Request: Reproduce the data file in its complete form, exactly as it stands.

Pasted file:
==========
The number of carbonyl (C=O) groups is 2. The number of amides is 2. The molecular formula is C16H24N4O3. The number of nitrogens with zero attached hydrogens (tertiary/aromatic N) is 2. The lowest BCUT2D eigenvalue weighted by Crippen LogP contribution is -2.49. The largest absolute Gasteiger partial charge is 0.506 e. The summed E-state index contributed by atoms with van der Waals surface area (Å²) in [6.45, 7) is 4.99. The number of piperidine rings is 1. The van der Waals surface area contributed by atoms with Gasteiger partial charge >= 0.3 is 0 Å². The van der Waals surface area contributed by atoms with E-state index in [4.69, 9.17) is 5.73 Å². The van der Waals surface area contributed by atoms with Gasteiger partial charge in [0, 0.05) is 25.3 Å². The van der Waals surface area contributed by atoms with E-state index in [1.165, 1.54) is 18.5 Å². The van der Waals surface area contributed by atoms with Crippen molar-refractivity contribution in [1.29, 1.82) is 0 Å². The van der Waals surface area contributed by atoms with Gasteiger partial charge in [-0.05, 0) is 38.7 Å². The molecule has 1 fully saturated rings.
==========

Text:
The number of carbonyl (C=O) groups is 2. The number of amides is 2. The molecular formula is C16H24N4O3. The number of nitrogens with zero attached hydrogens (tertiary/aromatic N) is 2. The lowest BCUT2D eigenvalue weighted by Crippen LogP contribution is -2.49. The largest absolute Gasteiger partial charge is 0.506 e. The summed E-state index contributed by atoms with van der Waals surface area (Å²) in [6.45, 7) is 4.99. The number of piperidine rings is 1. The van der Waals surface area contributed by atoms with Gasteiger partial charge >= 0.3 is 0 Å². The van der Waals surface area contributed by atoms with E-state index in [4.69, 9.17) is 5.73 Å². The van der Waals surface area contributed by atoms with Gasteiger partial charge in [0, 0.05) is 25.3 Å². The van der Waals surface area contributed by atoms with E-state index in [1.165, 1.54) is 18.5 Å². The van der Waals surface area contributed by atoms with Crippen molar-refractivity contribution in [1.29, 1.82) is 0 Å². The van der Waals surface area contributed by atoms with Gasteiger partial charge in [-0.05, 0) is 38.7 Å². The molecule has 1 fully saturated rings.